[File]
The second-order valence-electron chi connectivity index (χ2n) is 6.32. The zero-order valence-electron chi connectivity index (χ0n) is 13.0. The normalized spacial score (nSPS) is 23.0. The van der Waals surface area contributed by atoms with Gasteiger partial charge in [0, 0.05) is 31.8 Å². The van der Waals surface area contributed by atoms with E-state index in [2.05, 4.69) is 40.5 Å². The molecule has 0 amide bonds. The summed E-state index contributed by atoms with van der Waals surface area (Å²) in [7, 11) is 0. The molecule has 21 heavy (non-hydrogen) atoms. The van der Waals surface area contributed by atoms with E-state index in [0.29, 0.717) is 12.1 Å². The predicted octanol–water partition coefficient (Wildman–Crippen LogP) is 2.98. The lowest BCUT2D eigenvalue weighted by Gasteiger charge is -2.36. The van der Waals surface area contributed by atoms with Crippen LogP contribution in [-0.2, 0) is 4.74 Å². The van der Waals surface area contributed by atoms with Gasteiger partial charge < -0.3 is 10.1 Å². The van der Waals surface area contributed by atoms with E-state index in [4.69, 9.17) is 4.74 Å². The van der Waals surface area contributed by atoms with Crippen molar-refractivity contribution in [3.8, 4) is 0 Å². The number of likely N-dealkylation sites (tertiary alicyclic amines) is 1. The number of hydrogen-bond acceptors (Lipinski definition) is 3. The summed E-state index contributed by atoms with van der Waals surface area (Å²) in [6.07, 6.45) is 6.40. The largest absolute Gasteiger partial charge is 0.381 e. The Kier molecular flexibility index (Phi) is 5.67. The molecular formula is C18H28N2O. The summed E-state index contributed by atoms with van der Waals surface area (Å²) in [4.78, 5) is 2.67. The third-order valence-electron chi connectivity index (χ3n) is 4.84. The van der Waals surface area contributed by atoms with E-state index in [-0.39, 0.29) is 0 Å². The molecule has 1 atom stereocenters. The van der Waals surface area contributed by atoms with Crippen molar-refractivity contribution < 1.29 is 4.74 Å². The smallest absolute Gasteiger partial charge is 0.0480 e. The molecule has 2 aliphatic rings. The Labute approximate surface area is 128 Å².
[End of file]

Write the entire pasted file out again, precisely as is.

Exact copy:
The second-order valence-electron chi connectivity index (χ2n) is 6.32. The zero-order valence-electron chi connectivity index (χ0n) is 13.0. The normalized spacial score (nSPS) is 23.0. The van der Waals surface area contributed by atoms with Gasteiger partial charge in [0, 0.05) is 31.8 Å². The van der Waals surface area contributed by atoms with E-state index in [2.05, 4.69) is 40.5 Å². The molecule has 0 amide bonds. The summed E-state index contributed by atoms with van der Waals surface area (Å²) in [7, 11) is 0. The molecule has 21 heavy (non-hydrogen) atoms. The van der Waals surface area contributed by atoms with E-state index in [0.29, 0.717) is 12.1 Å². The predicted octanol–water partition coefficient (Wildman–Crippen LogP) is 2.98. The lowest BCUT2D eigenvalue weighted by Gasteiger charge is -2.36. The van der Waals surface area contributed by atoms with Crippen LogP contribution in [-0.2, 0) is 4.74 Å². The van der Waals surface area contributed by atoms with Gasteiger partial charge < -0.3 is 10.1 Å². The van der Waals surface area contributed by atoms with E-state index in [4.69, 9.17) is 4.74 Å². The van der Waals surface area contributed by atoms with Crippen molar-refractivity contribution in [3.8, 4) is 0 Å². The number of likely N-dealkylation sites (tertiary alicyclic amines) is 1. The number of hydrogen-bond acceptors (Lipinski definition) is 3. The summed E-state index contributed by atoms with van der Waals surface area (Å²) in [6.07, 6.45) is 6.40. The largest absolute Gasteiger partial charge is 0.381 e. The Kier molecular flexibility index (Phi) is 5.67. The molecular formula is C18H28N2O. The summed E-state index contributed by atoms with van der Waals surface area (Å²) in [4.78, 5) is 2.67. The third-order valence-electron chi connectivity index (χ3n) is 4.84. The van der Waals surface area contributed by atoms with E-state index in [-0.39, 0.29) is 0 Å². The molecule has 1 atom stereocenters. The van der Waals surface area contributed by atoms with Crippen molar-refractivity contribution < 1.29 is 4.74 Å². The smallest absolute Gasteiger partial charge is 0.0480 e. The molecule has 2 aliphatic rings. The Labute approximate surface area is 128 Å².